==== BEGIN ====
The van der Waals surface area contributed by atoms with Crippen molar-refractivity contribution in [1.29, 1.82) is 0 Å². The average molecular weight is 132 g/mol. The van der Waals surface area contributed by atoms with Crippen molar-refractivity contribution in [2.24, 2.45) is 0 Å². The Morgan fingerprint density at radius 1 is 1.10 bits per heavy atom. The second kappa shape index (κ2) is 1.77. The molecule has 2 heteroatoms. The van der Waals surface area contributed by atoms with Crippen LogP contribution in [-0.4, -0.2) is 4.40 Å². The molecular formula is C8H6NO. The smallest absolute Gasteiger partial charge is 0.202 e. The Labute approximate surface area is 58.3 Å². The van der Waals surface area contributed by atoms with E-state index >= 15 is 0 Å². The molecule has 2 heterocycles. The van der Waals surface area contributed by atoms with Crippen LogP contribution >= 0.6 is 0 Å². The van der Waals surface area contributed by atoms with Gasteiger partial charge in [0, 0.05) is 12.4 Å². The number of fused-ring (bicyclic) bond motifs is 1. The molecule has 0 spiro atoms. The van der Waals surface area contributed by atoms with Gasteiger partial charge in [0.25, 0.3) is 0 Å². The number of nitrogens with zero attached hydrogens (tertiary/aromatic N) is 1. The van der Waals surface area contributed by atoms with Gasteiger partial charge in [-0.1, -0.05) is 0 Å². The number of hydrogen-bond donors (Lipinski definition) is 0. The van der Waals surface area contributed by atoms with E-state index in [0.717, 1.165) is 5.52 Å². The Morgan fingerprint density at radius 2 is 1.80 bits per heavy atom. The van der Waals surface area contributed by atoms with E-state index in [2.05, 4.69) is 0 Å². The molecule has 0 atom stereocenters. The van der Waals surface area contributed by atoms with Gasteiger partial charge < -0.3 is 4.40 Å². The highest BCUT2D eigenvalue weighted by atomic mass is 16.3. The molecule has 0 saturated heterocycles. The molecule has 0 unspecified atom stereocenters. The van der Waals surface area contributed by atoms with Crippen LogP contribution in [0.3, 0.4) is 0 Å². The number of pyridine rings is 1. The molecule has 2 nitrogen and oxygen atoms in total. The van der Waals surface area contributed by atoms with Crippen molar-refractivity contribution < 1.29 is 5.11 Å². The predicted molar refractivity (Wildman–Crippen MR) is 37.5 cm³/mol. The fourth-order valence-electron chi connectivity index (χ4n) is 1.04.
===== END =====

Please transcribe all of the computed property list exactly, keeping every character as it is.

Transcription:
The van der Waals surface area contributed by atoms with Crippen molar-refractivity contribution in [1.29, 1.82) is 0 Å². The average molecular weight is 132 g/mol. The van der Waals surface area contributed by atoms with Crippen molar-refractivity contribution in [2.24, 2.45) is 0 Å². The Morgan fingerprint density at radius 1 is 1.10 bits per heavy atom. The second kappa shape index (κ2) is 1.77. The molecule has 2 heteroatoms. The van der Waals surface area contributed by atoms with Crippen LogP contribution in [-0.4, -0.2) is 4.40 Å². The molecular formula is C8H6NO. The smallest absolute Gasteiger partial charge is 0.202 e. The Labute approximate surface area is 58.3 Å². The van der Waals surface area contributed by atoms with E-state index >= 15 is 0 Å². The molecule has 2 heterocycles. The van der Waals surface area contributed by atoms with Crippen LogP contribution >= 0.6 is 0 Å². The van der Waals surface area contributed by atoms with Gasteiger partial charge in [0, 0.05) is 12.4 Å². The number of fused-ring (bicyclic) bond motifs is 1. The molecule has 0 spiro atoms. The van der Waals surface area contributed by atoms with Gasteiger partial charge in [0.25, 0.3) is 0 Å². The number of nitrogens with zero attached hydrogens (tertiary/aromatic N) is 1. The van der Waals surface area contributed by atoms with Gasteiger partial charge in [-0.1, -0.05) is 0 Å². The number of hydrogen-bond donors (Lipinski definition) is 0. The van der Waals surface area contributed by atoms with E-state index in [0.717, 1.165) is 5.52 Å². The Morgan fingerprint density at radius 2 is 1.80 bits per heavy atom. The van der Waals surface area contributed by atoms with E-state index in [2.05, 4.69) is 0 Å². The molecule has 0 atom stereocenters. The van der Waals surface area contributed by atoms with Gasteiger partial charge < -0.3 is 4.40 Å². The highest BCUT2D eigenvalue weighted by atomic mass is 16.3. The molecule has 0 saturated heterocycles. The molecule has 0 unspecified atom stereocenters. The van der Waals surface area contributed by atoms with Crippen LogP contribution in [0.3, 0.4) is 0 Å². The number of pyridine rings is 1. The molecule has 2 nitrogen and oxygen atoms in total. The van der Waals surface area contributed by atoms with Crippen molar-refractivity contribution < 1.29 is 5.11 Å². The predicted molar refractivity (Wildman–Crippen MR) is 37.5 cm³/mol. The fourth-order valence-electron chi connectivity index (χ4n) is 1.04.